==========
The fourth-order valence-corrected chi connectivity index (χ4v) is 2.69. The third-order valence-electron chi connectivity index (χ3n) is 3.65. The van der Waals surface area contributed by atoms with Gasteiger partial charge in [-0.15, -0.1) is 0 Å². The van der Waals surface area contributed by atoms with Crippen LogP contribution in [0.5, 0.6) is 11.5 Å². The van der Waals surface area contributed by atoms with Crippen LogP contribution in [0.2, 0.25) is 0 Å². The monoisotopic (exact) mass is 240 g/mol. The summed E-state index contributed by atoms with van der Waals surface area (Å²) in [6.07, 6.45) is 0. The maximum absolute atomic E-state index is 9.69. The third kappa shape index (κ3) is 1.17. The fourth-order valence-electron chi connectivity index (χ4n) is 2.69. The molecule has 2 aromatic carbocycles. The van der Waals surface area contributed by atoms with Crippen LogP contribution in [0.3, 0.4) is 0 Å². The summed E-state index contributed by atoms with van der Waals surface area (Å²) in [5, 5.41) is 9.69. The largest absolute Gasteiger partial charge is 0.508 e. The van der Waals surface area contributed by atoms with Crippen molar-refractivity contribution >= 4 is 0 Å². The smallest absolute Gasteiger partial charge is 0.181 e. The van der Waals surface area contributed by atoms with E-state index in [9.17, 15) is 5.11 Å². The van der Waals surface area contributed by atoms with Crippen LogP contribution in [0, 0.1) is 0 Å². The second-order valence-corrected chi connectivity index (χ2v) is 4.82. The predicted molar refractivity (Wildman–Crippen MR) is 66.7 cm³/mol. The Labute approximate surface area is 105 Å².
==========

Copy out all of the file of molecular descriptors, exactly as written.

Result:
The fourth-order valence-corrected chi connectivity index (χ4v) is 2.69. The third-order valence-electron chi connectivity index (χ3n) is 3.65. The van der Waals surface area contributed by atoms with Gasteiger partial charge in [-0.15, -0.1) is 0 Å². The van der Waals surface area contributed by atoms with Crippen LogP contribution in [0.5, 0.6) is 11.5 Å². The van der Waals surface area contributed by atoms with Crippen LogP contribution in [0.2, 0.25) is 0 Å². The monoisotopic (exact) mass is 240 g/mol. The summed E-state index contributed by atoms with van der Waals surface area (Å²) in [6.07, 6.45) is 0. The maximum absolute atomic E-state index is 9.69. The third kappa shape index (κ3) is 1.17. The fourth-order valence-electron chi connectivity index (χ4n) is 2.69. The molecule has 2 aromatic carbocycles. The van der Waals surface area contributed by atoms with Crippen LogP contribution in [0.3, 0.4) is 0 Å². The summed E-state index contributed by atoms with van der Waals surface area (Å²) in [5, 5.41) is 9.69. The largest absolute Gasteiger partial charge is 0.508 e. The van der Waals surface area contributed by atoms with Crippen molar-refractivity contribution >= 4 is 0 Å². The smallest absolute Gasteiger partial charge is 0.181 e. The van der Waals surface area contributed by atoms with E-state index in [9.17, 15) is 5.11 Å². The van der Waals surface area contributed by atoms with Crippen LogP contribution in [0, 0.1) is 0 Å². The second-order valence-corrected chi connectivity index (χ2v) is 4.82. The predicted molar refractivity (Wildman–Crippen MR) is 66.7 cm³/mol. The Labute approximate surface area is 105 Å².